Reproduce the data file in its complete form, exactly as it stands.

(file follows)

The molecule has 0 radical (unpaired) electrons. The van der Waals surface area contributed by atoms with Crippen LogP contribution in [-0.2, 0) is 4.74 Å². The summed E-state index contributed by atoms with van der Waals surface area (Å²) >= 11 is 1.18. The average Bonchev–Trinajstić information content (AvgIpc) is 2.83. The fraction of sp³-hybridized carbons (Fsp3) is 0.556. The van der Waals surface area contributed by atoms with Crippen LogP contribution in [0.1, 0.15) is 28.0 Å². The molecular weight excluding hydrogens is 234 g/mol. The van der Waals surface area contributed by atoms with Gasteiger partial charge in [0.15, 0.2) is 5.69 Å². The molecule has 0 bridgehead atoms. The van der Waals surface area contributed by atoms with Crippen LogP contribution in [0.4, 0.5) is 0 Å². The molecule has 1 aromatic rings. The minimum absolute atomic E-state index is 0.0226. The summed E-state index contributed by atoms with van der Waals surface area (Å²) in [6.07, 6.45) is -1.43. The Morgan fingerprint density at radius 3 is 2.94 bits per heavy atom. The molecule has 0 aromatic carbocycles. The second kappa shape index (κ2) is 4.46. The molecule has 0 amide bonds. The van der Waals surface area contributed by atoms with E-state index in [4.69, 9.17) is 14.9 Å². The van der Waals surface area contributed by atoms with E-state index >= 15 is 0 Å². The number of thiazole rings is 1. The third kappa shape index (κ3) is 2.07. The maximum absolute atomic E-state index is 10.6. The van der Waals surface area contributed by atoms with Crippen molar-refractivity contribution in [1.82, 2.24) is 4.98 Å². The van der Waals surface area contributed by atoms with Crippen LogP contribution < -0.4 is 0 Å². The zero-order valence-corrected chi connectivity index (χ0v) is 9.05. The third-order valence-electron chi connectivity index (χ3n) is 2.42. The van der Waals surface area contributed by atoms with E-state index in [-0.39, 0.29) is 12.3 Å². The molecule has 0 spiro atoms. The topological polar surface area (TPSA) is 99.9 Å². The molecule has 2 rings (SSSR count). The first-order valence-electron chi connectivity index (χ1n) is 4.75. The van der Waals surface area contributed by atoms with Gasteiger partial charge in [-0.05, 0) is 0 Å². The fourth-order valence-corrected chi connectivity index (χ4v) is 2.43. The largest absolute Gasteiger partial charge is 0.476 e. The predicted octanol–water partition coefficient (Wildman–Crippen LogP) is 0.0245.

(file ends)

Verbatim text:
The molecule has 0 radical (unpaired) electrons. The van der Waals surface area contributed by atoms with Crippen LogP contribution in [-0.2, 0) is 4.74 Å². The summed E-state index contributed by atoms with van der Waals surface area (Å²) >= 11 is 1.18. The average Bonchev–Trinajstić information content (AvgIpc) is 2.83. The fraction of sp³-hybridized carbons (Fsp3) is 0.556. The van der Waals surface area contributed by atoms with Crippen LogP contribution in [0.1, 0.15) is 28.0 Å². The molecular weight excluding hydrogens is 234 g/mol. The van der Waals surface area contributed by atoms with Gasteiger partial charge in [0.15, 0.2) is 5.69 Å². The molecule has 0 bridgehead atoms. The van der Waals surface area contributed by atoms with Crippen LogP contribution in [0.4, 0.5) is 0 Å². The molecule has 1 aromatic rings. The minimum absolute atomic E-state index is 0.0226. The summed E-state index contributed by atoms with van der Waals surface area (Å²) in [6.07, 6.45) is -1.43. The Morgan fingerprint density at radius 3 is 2.94 bits per heavy atom. The molecule has 0 aromatic carbocycles. The second kappa shape index (κ2) is 4.46. The molecule has 0 amide bonds. The van der Waals surface area contributed by atoms with E-state index in [4.69, 9.17) is 14.9 Å². The van der Waals surface area contributed by atoms with E-state index >= 15 is 0 Å². The number of thiazole rings is 1. The third kappa shape index (κ3) is 2.07. The maximum absolute atomic E-state index is 10.6. The van der Waals surface area contributed by atoms with Crippen molar-refractivity contribution in [1.82, 2.24) is 4.98 Å². The van der Waals surface area contributed by atoms with Crippen LogP contribution < -0.4 is 0 Å². The zero-order valence-corrected chi connectivity index (χ0v) is 9.05. The third-order valence-electron chi connectivity index (χ3n) is 2.42. The van der Waals surface area contributed by atoms with E-state index in [-0.39, 0.29) is 12.3 Å². The molecule has 0 spiro atoms. The topological polar surface area (TPSA) is 99.9 Å². The molecule has 2 rings (SSSR count). The first-order valence-electron chi connectivity index (χ1n) is 4.75. The van der Waals surface area contributed by atoms with Gasteiger partial charge in [-0.05, 0) is 0 Å². The fourth-order valence-corrected chi connectivity index (χ4v) is 2.43. The largest absolute Gasteiger partial charge is 0.476 e. The predicted octanol–water partition coefficient (Wildman–Crippen LogP) is 0.0245.